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The Father of Hot Rod Henry

American Government Special Collections Reference Desk

The Father of Hot Rod Henry

Hot Rods and Racing Cars #3
March 1952


Mr. Thomas Freston, of Freston, Riley and Levine, was not the kind of father who ordinarily lost his temper. As an attorney of many years' standing he had learned to control himself and could smile or scowl as the occasion demanded. He waited until his wife Mary had cleaned the dinner table and then turned his attention to his heir. Henry Freston had managed to survive for seventeen years in the area of Freeport. People liked the red-headed freckle-faced youth who always had a good word on the tip of his tongue, and as president of "The Freeport Hot Rod Club," Henry knew everything about cars. It was this subject that has caused trouble in the Freston household.

"The time has come," began Henry's father, "for you to get over your childish ways. You are becoming a man and next year will enter State College. It is becoming somewhat embarrassing for a man of my standing and position in this community to be referred to as The Father of Hot Rod Henry. I wanted to talk with Judge Kennedy about a very important legal matter. And what do you think he wanted to know? Just what chances did the car you are working on have of beating the car owned by the Hot Rod Club of Huntington? What have you to say for yourself, young man?"

Either Henry was so smart that he evaded the issue or he just missed being brilliant enough to get the point of his father's talk. He started to beam with joy. His dad was really interested in Hot Rod cars!

"I can beat that Hot Rod job that Pete McHugh has fixed up! I don't care what he says about the way he fixed up his ignition. Sam Brown helped me rebuild my motor and she purrs like a honey. I can even get ten more miles an hour out of her — and to think that last year she was ready for the junk heap! And I'll tell you a secret, dad. I braced up the body of the car so that she could almost crash into a wall and nothing would happen to the car — I hope!"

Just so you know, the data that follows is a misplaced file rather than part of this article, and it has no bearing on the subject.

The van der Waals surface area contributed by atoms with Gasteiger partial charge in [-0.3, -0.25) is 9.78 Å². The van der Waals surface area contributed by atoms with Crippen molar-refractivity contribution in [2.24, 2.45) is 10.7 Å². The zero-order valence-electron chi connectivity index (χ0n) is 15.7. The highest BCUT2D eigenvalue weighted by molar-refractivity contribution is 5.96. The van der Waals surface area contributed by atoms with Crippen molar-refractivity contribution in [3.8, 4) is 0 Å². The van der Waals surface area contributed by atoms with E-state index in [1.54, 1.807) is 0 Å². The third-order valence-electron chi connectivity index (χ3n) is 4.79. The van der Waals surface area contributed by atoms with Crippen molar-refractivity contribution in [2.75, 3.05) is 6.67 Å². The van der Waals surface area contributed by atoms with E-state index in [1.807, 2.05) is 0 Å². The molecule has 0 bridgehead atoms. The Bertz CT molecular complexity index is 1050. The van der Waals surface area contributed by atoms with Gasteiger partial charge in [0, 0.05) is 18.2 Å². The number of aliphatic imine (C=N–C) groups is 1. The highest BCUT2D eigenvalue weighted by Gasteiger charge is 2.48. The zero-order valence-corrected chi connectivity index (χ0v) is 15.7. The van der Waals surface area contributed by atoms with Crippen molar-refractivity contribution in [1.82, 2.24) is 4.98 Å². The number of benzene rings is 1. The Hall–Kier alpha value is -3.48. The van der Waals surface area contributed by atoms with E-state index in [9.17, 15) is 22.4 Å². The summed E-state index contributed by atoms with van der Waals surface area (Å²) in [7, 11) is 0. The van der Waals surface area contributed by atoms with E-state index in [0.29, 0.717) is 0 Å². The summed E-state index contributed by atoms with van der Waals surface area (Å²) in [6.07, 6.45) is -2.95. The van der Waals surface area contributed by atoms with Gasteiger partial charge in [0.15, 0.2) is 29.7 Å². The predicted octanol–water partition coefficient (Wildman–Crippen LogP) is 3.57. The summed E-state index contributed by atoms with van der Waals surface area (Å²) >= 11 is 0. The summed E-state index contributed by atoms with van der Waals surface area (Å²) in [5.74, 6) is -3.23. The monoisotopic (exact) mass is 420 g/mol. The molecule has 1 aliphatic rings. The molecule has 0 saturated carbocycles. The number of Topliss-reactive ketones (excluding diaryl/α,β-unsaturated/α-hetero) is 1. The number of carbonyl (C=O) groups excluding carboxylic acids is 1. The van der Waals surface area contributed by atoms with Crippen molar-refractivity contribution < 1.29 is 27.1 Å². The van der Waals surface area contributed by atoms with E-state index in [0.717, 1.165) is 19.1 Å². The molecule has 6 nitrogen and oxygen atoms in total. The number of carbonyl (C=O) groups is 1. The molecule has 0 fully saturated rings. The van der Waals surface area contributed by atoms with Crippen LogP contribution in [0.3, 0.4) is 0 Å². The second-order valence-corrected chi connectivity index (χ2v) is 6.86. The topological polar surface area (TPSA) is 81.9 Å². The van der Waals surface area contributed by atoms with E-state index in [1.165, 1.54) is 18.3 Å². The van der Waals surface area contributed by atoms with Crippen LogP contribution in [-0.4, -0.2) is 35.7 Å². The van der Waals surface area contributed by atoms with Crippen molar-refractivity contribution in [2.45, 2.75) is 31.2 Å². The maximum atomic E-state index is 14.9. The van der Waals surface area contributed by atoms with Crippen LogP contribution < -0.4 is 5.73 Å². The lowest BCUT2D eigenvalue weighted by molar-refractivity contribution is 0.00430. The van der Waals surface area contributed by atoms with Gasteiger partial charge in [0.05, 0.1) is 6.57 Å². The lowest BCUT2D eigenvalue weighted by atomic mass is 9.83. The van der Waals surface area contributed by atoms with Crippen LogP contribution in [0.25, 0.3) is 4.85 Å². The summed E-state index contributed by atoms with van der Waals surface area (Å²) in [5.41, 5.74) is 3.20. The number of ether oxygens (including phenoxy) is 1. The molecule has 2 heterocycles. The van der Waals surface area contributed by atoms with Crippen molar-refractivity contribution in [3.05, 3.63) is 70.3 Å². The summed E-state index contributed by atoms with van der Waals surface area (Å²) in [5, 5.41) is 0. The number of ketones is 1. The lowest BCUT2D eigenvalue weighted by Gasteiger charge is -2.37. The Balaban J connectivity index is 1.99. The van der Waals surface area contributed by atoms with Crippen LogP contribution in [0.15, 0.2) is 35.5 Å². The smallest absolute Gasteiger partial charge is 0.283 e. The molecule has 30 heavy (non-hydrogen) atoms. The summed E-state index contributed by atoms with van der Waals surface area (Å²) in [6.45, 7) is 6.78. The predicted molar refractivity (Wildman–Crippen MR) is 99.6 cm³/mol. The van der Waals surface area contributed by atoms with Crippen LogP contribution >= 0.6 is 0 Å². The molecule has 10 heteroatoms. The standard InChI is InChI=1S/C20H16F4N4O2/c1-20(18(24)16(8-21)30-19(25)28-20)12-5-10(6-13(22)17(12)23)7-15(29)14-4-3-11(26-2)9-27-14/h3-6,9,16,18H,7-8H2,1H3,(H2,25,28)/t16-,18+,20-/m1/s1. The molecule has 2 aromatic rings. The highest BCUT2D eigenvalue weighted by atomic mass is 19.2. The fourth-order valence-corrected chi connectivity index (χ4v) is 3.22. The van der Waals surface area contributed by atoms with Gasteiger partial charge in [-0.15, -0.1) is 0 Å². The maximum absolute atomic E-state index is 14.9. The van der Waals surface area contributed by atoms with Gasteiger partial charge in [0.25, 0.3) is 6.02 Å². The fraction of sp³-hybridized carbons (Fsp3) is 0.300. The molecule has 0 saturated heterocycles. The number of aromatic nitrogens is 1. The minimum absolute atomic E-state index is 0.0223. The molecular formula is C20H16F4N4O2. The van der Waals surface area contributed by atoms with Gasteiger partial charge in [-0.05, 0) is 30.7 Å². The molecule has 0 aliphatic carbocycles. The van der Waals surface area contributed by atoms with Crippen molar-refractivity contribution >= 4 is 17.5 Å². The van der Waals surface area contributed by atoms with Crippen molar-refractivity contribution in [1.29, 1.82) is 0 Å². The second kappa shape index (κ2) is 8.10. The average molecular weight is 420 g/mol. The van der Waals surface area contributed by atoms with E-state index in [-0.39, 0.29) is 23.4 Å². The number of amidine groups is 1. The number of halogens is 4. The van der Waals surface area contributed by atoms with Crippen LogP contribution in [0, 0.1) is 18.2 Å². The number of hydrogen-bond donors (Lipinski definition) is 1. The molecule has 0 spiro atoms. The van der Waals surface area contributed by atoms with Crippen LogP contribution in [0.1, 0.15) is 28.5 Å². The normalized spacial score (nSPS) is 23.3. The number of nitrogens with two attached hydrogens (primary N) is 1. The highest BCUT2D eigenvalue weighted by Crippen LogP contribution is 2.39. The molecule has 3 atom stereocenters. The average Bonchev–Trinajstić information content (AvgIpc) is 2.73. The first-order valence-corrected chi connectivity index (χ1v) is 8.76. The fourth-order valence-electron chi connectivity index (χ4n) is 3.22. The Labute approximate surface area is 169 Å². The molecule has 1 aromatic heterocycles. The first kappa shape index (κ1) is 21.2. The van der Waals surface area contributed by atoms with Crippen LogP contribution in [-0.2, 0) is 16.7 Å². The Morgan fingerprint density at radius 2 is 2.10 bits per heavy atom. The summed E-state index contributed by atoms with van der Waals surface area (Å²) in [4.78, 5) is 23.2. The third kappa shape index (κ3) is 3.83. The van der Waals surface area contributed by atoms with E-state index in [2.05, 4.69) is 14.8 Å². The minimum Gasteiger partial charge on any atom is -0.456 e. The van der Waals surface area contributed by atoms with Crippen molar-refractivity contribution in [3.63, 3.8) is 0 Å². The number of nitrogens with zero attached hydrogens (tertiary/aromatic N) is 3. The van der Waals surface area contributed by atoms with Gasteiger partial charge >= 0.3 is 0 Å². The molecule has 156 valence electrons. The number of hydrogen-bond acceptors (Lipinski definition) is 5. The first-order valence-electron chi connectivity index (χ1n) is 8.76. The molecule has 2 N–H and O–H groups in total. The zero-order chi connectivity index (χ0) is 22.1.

A scowl was appearing on the face of Thomas Freston. In law you presented an issue and met it. His son had not given him the answer he wanted. So he came right to the point.

"You have two weeks to wind up your association with Hot Rod cars and resign from the club. I want no discussion about the matter. It is final and that is all there is to the subject."

If lightning had struck Henry right there on the spot there would have been no difference in the effect. His lower jaw dropped. He wanted to say something but the words froze right in his mouth. Perhaps his mother had heard everything in the kitchen, for she appeared on the scene and took charge of things.

"Tom," she said to her husband, "You have two things to remember. First, your blood pressure. Dr. Jones warned you not to get excited about things. And second, there is your appointment with Mrs. Oppenheimer to discuss the will. You'll be late if you don't hurry."

The head of the Freston household arose from his seat at the table and left the room without even a parting word to his son. But Henry's mother went over to the table and patted her son on the head. She could remember when her husband was courting her. The car he drove in those days could burn up the roads. Once he had taken her driving and dashed crazily through the town. But each generation seems to forget it once was young. Maybe as a person gets older he resents youth, because youth has the most precious thing in the world, something you can't recapture when it is lost.

Sam Brown was out in the garage waiting for his buddy to arrive so they could work on the car. One look at Henry's face was enough to tell him something was terribly wrong in this world. He lifted up his hand and spoke.

"Don't tell me what's wrong. Just let me guess. Did Helen tell you she found another man and wants to get out of your heart? Or did Mr. Lurie reject your book report in English? Or did State College reject your application? It can't be the Men from Mars. We could handle them."